Canada, Korea ink deal without increasing IP protection

Canada and South Korea appear to have veered away from typical trade agreements by not using the accord as a means to increase intellectual property protection.

This aspect of the agreement is important to Canadian technology companies since it reaffirms the country’s exiting IP regime as it pertains to technological protection measures, rights management information, measures against copyright infringers on the Internet and reflects Canada’s compliance with Internet treaties with the World Intellectual Property Organization (WIPO), according to University of Ottawa e-commerce law professor Michael Geist.

He noted that the approach differs from other trade deals such as those involving the United States, Europe and Australia in that it leaves domestic intellectual property rules largely untouched.

“The approach is to reaffirm the importance of intellectual property and ensure that both countries meet the international obligations, but not to use the trade agreements as a backdoor mechanism to increase IP protections,” Geist wrote in his blog today. “…The U.S. and E.U. approach has been to export their rules to other countries, but Canada and South Korea have demonstrated that respect for domestic choices and compliance with international obligations is a better alternative.”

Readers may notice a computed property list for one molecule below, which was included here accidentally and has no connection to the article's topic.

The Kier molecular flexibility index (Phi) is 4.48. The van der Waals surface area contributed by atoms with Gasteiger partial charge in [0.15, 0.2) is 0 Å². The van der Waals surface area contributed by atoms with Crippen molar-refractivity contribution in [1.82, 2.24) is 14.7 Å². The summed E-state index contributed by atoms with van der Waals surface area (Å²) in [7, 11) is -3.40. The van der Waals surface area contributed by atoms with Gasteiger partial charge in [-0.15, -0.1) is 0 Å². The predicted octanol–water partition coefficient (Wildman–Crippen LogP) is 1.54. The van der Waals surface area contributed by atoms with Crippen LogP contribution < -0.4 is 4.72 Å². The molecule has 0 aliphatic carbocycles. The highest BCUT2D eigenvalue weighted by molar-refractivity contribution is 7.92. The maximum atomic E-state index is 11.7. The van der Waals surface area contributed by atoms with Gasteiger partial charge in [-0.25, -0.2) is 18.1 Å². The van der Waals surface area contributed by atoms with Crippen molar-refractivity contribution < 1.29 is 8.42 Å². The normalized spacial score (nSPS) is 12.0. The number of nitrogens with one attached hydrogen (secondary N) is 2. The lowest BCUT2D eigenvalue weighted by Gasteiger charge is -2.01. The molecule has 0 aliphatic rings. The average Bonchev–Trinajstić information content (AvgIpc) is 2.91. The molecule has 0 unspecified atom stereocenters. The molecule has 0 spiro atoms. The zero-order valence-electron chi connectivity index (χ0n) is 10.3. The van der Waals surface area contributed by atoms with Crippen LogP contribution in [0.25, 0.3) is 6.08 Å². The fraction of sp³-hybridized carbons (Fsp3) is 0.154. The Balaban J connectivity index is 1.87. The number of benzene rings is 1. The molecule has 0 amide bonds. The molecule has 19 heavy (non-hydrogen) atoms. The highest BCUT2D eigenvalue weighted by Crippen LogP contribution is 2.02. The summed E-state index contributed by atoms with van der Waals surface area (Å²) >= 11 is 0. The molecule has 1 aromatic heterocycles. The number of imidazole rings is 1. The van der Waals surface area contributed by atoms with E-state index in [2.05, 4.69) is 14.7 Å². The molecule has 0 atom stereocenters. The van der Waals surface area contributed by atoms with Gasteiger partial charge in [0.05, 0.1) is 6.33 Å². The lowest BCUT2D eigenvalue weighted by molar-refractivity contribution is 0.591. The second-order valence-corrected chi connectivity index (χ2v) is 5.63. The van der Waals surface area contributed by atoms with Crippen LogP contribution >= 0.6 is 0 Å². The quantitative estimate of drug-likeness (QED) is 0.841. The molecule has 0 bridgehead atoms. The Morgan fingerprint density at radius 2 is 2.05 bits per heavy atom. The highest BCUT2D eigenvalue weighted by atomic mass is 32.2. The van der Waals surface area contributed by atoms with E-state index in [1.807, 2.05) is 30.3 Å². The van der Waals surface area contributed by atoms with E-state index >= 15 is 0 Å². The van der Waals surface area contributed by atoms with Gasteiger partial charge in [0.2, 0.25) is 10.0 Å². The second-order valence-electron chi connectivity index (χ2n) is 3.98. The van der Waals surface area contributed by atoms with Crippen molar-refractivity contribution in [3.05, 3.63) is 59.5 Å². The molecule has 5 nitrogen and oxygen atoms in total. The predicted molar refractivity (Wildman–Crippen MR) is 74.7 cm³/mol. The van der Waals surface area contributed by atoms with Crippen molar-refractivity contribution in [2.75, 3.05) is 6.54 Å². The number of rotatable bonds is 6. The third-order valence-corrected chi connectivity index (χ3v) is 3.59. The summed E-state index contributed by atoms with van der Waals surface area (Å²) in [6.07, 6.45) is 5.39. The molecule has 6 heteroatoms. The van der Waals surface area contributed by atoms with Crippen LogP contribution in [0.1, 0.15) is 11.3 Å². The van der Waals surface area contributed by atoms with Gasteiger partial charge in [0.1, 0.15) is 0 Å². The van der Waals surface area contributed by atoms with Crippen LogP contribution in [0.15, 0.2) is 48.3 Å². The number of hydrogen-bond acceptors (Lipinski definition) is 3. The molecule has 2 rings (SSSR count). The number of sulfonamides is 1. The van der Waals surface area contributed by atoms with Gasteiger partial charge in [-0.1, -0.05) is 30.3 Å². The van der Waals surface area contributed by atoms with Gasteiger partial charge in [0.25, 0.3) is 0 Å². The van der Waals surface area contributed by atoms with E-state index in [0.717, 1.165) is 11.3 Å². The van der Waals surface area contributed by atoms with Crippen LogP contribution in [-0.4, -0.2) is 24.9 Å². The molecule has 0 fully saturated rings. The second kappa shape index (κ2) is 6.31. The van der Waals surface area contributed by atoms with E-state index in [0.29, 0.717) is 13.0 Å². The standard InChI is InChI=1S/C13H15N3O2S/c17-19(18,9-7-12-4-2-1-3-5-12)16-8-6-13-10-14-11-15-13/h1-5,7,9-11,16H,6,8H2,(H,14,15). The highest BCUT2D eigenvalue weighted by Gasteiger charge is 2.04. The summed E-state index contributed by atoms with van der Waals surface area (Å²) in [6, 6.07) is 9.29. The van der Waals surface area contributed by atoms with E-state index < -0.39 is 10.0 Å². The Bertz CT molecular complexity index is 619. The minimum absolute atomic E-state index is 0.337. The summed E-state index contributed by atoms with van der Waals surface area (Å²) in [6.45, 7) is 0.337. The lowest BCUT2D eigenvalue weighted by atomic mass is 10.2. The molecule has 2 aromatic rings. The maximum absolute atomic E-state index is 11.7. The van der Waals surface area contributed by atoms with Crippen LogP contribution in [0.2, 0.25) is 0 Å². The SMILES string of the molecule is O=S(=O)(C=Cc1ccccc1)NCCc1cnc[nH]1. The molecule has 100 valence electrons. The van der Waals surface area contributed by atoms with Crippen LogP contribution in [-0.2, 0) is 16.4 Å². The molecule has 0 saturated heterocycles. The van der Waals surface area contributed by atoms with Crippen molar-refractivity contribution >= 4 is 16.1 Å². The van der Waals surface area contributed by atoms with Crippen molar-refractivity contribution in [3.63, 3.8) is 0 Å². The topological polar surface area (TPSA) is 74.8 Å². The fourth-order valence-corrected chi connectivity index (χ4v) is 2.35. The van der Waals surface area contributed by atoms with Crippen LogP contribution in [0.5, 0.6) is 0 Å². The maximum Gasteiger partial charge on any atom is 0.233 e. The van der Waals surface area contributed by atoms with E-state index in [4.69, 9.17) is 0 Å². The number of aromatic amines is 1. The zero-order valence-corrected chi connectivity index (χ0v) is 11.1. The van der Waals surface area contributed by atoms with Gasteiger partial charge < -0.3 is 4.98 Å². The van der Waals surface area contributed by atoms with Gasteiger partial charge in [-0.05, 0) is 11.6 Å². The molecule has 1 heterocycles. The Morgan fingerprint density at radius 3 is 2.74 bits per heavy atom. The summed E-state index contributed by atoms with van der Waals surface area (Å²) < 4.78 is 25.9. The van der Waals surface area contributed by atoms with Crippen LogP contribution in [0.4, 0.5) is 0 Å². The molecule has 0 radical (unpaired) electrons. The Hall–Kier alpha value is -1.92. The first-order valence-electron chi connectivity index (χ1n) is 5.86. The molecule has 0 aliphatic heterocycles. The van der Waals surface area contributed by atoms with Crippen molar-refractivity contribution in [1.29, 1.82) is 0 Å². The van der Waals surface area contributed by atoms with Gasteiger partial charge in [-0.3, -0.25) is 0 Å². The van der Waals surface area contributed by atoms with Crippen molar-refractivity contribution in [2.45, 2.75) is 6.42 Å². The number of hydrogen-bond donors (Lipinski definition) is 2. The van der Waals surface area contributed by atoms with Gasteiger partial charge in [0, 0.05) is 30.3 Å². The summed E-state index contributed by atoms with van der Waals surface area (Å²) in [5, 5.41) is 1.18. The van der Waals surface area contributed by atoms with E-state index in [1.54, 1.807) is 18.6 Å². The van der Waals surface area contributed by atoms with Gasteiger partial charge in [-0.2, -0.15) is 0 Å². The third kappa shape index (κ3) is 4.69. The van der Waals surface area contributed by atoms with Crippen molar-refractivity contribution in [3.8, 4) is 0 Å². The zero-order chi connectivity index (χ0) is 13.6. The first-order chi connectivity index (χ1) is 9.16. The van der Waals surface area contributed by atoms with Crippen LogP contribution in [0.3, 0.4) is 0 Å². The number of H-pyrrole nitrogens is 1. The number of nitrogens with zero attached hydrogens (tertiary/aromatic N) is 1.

The summary of the agreement notes that there will be no changes to Canada’s notice regime which defines the responsibility of Internet service providers concerning copyrighted material on their networks.

Geist said this “confirms no takedown requirements no three strikes rules” and indicates “there is no copyright term extension or other substantive changes.”

In contrast, he said, the U.S. agreement actually contains extensive “additional side letters on Internet provider liability, enforcement and online piracy.”

The Canada-South Korea agreement could serve as a model for countries that wish to include IP provisions in their deal but are content require each party to meet international standards rather than domestic rules of one of the parties, said Geist.

Read the whole story here

Nestor E. Arellano
Nestor E. Arellano
Toronto-based journalist specializing in technology and business news. Blogs and tweets on the latest tech trends and gadgets.

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